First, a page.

Too Many White Men At Dunkirk
Christopher Nolan’s “Dunkirk” is receiving wide-spread praise as one of the greatest war movies of all-time.
Not everyone has been so thrilled with the movie, however — and not for reasons related to its filmmaking.
Over the weekend, Marie Claire published an article that argued Nolan’s latest celebrates men too much. “Dunkirk felt like an excuse for men to celebrate maleness—which apparently they don’t get to do enough,” reviewer Mehera Bonner asserted in the article.
“If Nolan’s entire purpose is breaking the established war movie mold and doing something different—why not make a movie about women in World War II? Or—because I know that will illicit cries of ‘ugh, not everything has to be about feminism, ugh!’—how about any other marginalized group?” Bonner pondered. “These stories shouldn’t be relegated to indie films and Oscar season. It’s up to giant powerhouse directors like Nolan to tell them, which is why Dunkirk feels so basic.”
Predictably, the snarky review about a film “celebrating” men getting shot, drowned and burned alive on behalf of their country struck many people as totally idiotic. But it fit in with the growing chorus of complaints that the historical film was not diverse enough. For instance, USA Today bemoaned the lack of women and “lead actors of color” in its glowing review of Dunkirk, and several people complained on the internet about how the whole movie was just white dudes.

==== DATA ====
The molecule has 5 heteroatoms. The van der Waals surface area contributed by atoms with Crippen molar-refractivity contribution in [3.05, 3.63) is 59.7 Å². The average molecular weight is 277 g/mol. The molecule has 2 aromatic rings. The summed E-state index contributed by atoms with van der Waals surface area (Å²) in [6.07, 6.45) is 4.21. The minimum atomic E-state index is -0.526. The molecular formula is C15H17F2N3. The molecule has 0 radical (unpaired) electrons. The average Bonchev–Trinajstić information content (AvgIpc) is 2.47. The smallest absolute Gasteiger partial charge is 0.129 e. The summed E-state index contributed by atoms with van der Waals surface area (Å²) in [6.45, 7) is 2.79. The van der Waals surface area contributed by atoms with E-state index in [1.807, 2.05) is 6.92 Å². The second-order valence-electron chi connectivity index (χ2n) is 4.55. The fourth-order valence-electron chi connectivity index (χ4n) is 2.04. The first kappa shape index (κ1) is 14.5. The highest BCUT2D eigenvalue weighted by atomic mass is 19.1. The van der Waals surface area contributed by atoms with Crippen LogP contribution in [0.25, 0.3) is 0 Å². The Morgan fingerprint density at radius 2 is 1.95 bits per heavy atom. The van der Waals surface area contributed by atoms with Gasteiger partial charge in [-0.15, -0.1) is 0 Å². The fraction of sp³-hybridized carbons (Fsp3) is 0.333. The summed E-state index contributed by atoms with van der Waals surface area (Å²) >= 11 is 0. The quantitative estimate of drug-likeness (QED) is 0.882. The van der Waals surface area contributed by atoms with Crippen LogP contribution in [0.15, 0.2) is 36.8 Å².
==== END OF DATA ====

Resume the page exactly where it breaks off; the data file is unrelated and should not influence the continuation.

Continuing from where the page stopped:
It seems the only heroic movies we can make without any controversy is having women of color leading the evacuation at Dunkirk. Historical accuracy be damned.
Then again, the first comic book movie nominated for Best Picture may be “Wonder Woman” — a film that ridiculously features the female heroine charging through gritty scenes of World War I.
Maybe the future of war movies is politically correct comic book heroes saving the day instead of white guys.
The complaints about Dunkirk not having enough diversity fit in with the cultural zeitgeist of suspiciously viewing men of the past who fail to live up to our new multicultural standards. Another superhero movie, the latest Spider-Man, amply presented this view when one of the protagonists refused to visit the Washington Monument because, she alleged, it was built by slaves.
The scene is presented as the character speaking truth to power while her dopey white teacher ineptly argues against her notion. The question of whether the Washington Monument was built by slaves is still not settled, but Spider-Man tells us it was and we should not visit the structure intended to honor our first president.
In the real world, students at campuses with statues of Thomas Jefferson want these monuments removed because they claim the third president was a racist. A few students have gone so far as to vandalize the statues with stickers declaring the man who wrote the Declaration of Independence as a “racist” and a “rapist.” In February, the Jefferson statue at William & Mary was drenched in fake blood.